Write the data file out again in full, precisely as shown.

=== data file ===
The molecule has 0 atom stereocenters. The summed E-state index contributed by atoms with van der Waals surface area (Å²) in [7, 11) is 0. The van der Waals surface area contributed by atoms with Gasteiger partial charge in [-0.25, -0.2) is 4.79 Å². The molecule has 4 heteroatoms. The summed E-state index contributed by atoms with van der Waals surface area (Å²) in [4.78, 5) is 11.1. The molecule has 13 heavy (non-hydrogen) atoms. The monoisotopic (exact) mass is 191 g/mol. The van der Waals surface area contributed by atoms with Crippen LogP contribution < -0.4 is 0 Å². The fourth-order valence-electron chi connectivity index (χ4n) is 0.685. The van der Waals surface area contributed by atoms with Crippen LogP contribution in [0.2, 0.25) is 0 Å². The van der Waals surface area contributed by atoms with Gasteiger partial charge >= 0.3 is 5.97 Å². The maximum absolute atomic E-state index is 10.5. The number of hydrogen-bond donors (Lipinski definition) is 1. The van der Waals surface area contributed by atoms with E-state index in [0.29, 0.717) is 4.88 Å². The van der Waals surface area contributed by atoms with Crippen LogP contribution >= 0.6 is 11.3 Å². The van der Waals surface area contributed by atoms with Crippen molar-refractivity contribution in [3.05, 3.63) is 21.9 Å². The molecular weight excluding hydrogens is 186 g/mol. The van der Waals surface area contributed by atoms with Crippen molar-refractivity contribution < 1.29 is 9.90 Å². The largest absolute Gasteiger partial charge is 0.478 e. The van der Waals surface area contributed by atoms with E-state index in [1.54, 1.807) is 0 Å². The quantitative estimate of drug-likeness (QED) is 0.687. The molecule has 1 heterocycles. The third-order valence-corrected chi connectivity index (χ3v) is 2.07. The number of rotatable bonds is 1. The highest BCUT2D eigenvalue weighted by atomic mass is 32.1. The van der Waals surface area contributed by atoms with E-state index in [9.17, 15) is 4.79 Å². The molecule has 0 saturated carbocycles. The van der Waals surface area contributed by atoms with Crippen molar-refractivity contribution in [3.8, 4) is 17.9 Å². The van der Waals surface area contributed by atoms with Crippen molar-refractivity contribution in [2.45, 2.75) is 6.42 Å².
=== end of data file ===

The molecule has 0 atom stereocenters. The summed E-state index contributed by atoms with van der Waals surface area (Å²) in [7, 11) is 0. The van der Waals surface area contributed by atoms with Gasteiger partial charge in [-0.25, -0.2) is 4.79 Å². The molecule has 4 heteroatoms. The summed E-state index contributed by atoms with van der Waals surface area (Å²) in [4.78, 5) is 11.1. The molecule has 13 heavy (non-hydrogen) atoms. The monoisotopic (exact) mass is 191 g/mol. The van der Waals surface area contributed by atoms with Crippen LogP contribution < -0.4 is 0 Å². The fourth-order valence-electron chi connectivity index (χ4n) is 0.685. The van der Waals surface area contributed by atoms with Crippen LogP contribution in [0.2, 0.25) is 0 Å². The van der Waals surface area contributed by atoms with Gasteiger partial charge >= 0.3 is 5.97 Å². The maximum absolute atomic E-state index is 10.5. The number of hydrogen-bond donors (Lipinski definition) is 1. The van der Waals surface area contributed by atoms with E-state index in [0.29, 0.717) is 4.88 Å². The van der Waals surface area contributed by atoms with Crippen LogP contribution >= 0.6 is 11.3 Å². The van der Waals surface area contributed by atoms with Crippen molar-refractivity contribution in [3.05, 3.63) is 21.9 Å². The molecular weight excluding hydrogens is 186 g/mol. The van der Waals surface area contributed by atoms with Crippen molar-refractivity contribution < 1.29 is 9.90 Å². The largest absolute Gasteiger partial charge is 0.478 e. The van der Waals surface area contributed by atoms with E-state index in [1.54, 1.807) is 0 Å². The quantitative estimate of drug-likeness (QED) is 0.687. The molecule has 1 heterocycles. The third-order valence-corrected chi connectivity index (χ3v) is 2.07. The number of rotatable bonds is 1. The highest BCUT2D eigenvalue weighted by atomic mass is 32.1. The van der Waals surface area contributed by atoms with E-state index in [9.17, 15) is 4.79 Å². The molecule has 0 saturated carbocycles. The van der Waals surface area contributed by atoms with Crippen molar-refractivity contribution in [3.8, 4) is 17.9 Å². The van der Waals surface area contributed by atoms with Crippen molar-refractivity contribution in [2.45, 2.75) is 6.42 Å².